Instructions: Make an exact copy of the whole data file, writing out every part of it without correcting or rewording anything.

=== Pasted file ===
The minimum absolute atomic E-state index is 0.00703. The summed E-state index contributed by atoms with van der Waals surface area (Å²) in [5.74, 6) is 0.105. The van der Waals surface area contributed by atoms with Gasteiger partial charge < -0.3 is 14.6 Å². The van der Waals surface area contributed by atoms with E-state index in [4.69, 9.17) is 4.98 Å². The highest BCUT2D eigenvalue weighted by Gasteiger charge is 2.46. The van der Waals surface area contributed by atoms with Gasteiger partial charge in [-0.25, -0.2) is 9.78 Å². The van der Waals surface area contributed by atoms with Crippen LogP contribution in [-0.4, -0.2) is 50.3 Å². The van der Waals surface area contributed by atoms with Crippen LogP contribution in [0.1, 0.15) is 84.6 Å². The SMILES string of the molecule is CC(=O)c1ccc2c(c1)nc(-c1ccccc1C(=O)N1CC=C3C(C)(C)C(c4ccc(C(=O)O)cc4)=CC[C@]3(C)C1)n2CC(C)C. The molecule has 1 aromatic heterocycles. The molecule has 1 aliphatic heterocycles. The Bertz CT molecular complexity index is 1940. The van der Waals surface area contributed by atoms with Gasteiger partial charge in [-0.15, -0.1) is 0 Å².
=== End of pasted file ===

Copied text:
The minimum absolute atomic E-state index is 0.00703. The summed E-state index contributed by atoms with van der Waals surface area (Å²) in [5.74, 6) is 0.105. The van der Waals surface area contributed by atoms with Gasteiger partial charge < -0.3 is 14.6 Å². The van der Waals surface area contributed by atoms with E-state index in [4.69, 9.17) is 4.98 Å². The highest BCUT2D eigenvalue weighted by Gasteiger charge is 2.46. The van der Waals surface area contributed by atoms with Gasteiger partial charge in [-0.25, -0.2) is 9.78 Å². The van der Waals surface area contributed by atoms with Crippen LogP contribution in [-0.4, -0.2) is 50.3 Å². The van der Waals surface area contributed by atoms with Crippen LogP contribution in [0.1, 0.15) is 84.6 Å². The SMILES string of the molecule is CC(=O)c1ccc2c(c1)nc(-c1ccccc1C(=O)N1CC=C3C(C)(C)C(c4ccc(C(=O)O)cc4)=CC[C@]3(C)C1)n2CC(C)C. The molecule has 1 aromatic heterocycles. The molecule has 1 aliphatic heterocycles. The Bertz CT molecular complexity index is 1940. The van der Waals surface area contributed by atoms with Gasteiger partial charge in [-0.15, -0.1) is 0 Å².